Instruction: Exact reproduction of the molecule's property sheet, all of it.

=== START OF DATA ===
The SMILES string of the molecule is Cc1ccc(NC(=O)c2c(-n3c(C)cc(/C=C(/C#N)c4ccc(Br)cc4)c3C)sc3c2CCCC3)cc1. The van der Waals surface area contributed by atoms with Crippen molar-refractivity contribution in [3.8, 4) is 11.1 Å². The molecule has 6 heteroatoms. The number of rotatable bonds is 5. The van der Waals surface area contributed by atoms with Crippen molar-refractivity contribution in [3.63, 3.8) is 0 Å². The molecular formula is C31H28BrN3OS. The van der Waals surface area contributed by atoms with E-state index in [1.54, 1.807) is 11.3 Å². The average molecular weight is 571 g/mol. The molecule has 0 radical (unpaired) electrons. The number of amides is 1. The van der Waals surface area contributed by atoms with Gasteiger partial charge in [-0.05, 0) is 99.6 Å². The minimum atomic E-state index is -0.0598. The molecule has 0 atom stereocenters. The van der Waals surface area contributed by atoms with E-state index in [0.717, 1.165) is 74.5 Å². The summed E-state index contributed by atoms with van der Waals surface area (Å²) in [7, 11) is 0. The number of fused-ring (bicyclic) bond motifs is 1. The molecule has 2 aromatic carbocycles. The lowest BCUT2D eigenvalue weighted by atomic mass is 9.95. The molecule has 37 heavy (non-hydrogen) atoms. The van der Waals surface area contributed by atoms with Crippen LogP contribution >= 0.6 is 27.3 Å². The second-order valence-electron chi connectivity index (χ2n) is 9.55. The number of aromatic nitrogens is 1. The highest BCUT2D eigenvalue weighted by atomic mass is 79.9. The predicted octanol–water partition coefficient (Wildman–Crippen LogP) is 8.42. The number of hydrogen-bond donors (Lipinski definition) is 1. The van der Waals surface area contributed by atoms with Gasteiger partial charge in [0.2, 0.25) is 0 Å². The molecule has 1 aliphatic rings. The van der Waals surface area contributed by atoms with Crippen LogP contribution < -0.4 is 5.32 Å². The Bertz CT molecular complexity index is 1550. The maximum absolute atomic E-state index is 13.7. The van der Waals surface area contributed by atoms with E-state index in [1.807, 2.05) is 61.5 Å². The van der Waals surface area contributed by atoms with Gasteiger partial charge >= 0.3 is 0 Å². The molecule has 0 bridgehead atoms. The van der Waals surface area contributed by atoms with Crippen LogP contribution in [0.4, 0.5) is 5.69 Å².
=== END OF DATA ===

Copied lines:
The SMILES string of the molecule is Cc1ccc(NC(=O)c2c(-n3c(C)cc(/C=C(/C#N)c4ccc(Br)cc4)c3C)sc3c2CCCC3)cc1. The van der Waals surface area contributed by atoms with Crippen molar-refractivity contribution in [3.8, 4) is 11.1 Å². The molecule has 6 heteroatoms. The number of rotatable bonds is 5. The van der Waals surface area contributed by atoms with Crippen molar-refractivity contribution in [3.63, 3.8) is 0 Å². The molecular formula is C31H28BrN3OS. The van der Waals surface area contributed by atoms with E-state index in [1.54, 1.807) is 11.3 Å². The average molecular weight is 571 g/mol. The molecule has 0 radical (unpaired) electrons. The number of amides is 1. The van der Waals surface area contributed by atoms with Gasteiger partial charge in [-0.05, 0) is 99.6 Å². The minimum atomic E-state index is -0.0598. The molecule has 0 atom stereocenters. The van der Waals surface area contributed by atoms with E-state index in [0.717, 1.165) is 74.5 Å². The summed E-state index contributed by atoms with van der Waals surface area (Å²) in [7, 11) is 0. The number of fused-ring (bicyclic) bond motifs is 1. The molecule has 2 aromatic carbocycles. The lowest BCUT2D eigenvalue weighted by atomic mass is 9.95. The molecule has 37 heavy (non-hydrogen) atoms. The van der Waals surface area contributed by atoms with Crippen LogP contribution >= 0.6 is 27.3 Å². The second-order valence-electron chi connectivity index (χ2n) is 9.55. The number of aromatic nitrogens is 1. The highest BCUT2D eigenvalue weighted by atomic mass is 79.9. The predicted octanol–water partition coefficient (Wildman–Crippen LogP) is 8.42. The number of hydrogen-bond donors (Lipinski definition) is 1. The van der Waals surface area contributed by atoms with Gasteiger partial charge in [0.2, 0.25) is 0 Å². The molecule has 1 aliphatic rings. The van der Waals surface area contributed by atoms with Crippen LogP contribution < -0.4 is 5.32 Å². The Bertz CT molecular complexity index is 1550. The maximum absolute atomic E-state index is 13.7. The van der Waals surface area contributed by atoms with E-state index in [1.807, 2.05) is 61.5 Å². The van der Waals surface area contributed by atoms with Gasteiger partial charge >= 0.3 is 0 Å². The molecule has 0 bridgehead atoms. The van der Waals surface area contributed by atoms with Crippen LogP contribution in [0.4, 0.5) is 5.69 Å².